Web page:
Rahul Dhar’s Bio


I’m Rahul Dhar, a Program Manager for Outlook Web Access in Exchange.  A native of Steeler country (also known as Pittsburgh), I joined Microsoft in 2005 after graduating from university.  When I’m not watching the Steelers, I work on OWA setup and administration and spell-check.  I’m looking forward to discussing OWA’s past, present, and future with you.

Comments (1)
  1. Steve says:

    I used DNS Round Robin as a method to balance between (2) 2003 OWA FE Servers.  Users almost immediately complained about being kicked out of OWA.

    Errors: unable to authenticate / session has expired

    One posting I read was forms-based authentication (that I use) could/is at the center of the problem

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    Forms-Based Authentication

    In forms-based authentication, users are directed to a Hypertext Markup Language (HTML) form. After the user provides credentials in the form, the system issues a cookie containing a ticket. On subsequent requests, the system first checks the cookie to verify if the user was already authenticated, so that the user does not have to supply credentials again. Advantages of forms-based authentication include the following:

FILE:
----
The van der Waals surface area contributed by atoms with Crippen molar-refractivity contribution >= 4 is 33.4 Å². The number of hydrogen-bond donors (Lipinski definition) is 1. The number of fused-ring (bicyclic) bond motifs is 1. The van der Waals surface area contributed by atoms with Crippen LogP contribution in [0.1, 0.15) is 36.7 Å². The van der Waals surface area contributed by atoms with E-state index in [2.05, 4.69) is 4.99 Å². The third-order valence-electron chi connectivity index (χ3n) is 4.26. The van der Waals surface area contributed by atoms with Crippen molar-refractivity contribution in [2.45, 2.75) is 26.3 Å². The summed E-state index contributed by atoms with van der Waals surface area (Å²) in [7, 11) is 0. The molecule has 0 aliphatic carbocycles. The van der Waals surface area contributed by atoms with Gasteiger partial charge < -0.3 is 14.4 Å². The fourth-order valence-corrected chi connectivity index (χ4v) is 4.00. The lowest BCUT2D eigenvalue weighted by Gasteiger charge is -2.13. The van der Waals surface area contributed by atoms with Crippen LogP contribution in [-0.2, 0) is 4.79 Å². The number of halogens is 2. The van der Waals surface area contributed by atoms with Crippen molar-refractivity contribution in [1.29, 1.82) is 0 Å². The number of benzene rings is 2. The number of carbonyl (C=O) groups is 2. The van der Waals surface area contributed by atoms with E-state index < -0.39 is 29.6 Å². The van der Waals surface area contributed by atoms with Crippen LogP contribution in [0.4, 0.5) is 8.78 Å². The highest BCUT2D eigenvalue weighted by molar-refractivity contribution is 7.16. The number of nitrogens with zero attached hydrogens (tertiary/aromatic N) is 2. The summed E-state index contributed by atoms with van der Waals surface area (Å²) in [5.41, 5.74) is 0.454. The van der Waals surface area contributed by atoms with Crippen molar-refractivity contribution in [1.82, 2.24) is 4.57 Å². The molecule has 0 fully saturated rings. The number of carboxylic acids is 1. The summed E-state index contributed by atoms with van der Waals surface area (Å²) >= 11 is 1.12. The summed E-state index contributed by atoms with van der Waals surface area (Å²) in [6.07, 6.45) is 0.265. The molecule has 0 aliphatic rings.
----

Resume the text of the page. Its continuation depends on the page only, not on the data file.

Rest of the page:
Credential information is not cached on the client computer. This is particularly important in a scenario where users are connecting to your Outlook Web Access server from public computers. Users are required to reauthenticate if they close the browser, log off from a session, or navigate to another Web site.

    • You can configure a maximum idle session time-out, so that if a user is idle for a prolonged period of time, the session expires, and reauthentication is required.

    • Users cannot use the Remember my password option in Internet Explorer.

    • Outlook Web Access includes optional functionality that allows a user to change the password. If a user changes the password during an Outlook Web Access session, the cookie provided after the user initially logged on will no longer be valid. When forms-based authentication is configured on ISA Server, the user who changes the password during an Outlook Web Access session will receive the logon page the next time a request is made.

    In an ISA Server 2004 Enterprise Edition scenario involving multi-server ISA Server arrays, you must ensure that client requests for a particular session are handled by the same array member, so that the client’s cookie is recognized. If the request is received by a different member, the cookie will not be recognized and the request will be dropped by that ISA Server member. An effective way to ensure that the requests are handled by the same server member is to enable integrated Network Load Balancing (NLB) on the ISA Server array. For more information, see Appendix A: Configuring NLB on the ISA Server Array

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    If formed based authentication is the cause, if I switch to nlb will I still experience issues because I don’t use ISA.

    DNS round robin has been removed and owa is acting as 1 fe server and users aren’t having the problems.

    Please comment on using dns round robin and nlb (without isa), trying to balance the owa between (2) fe servers.

    Thanks.

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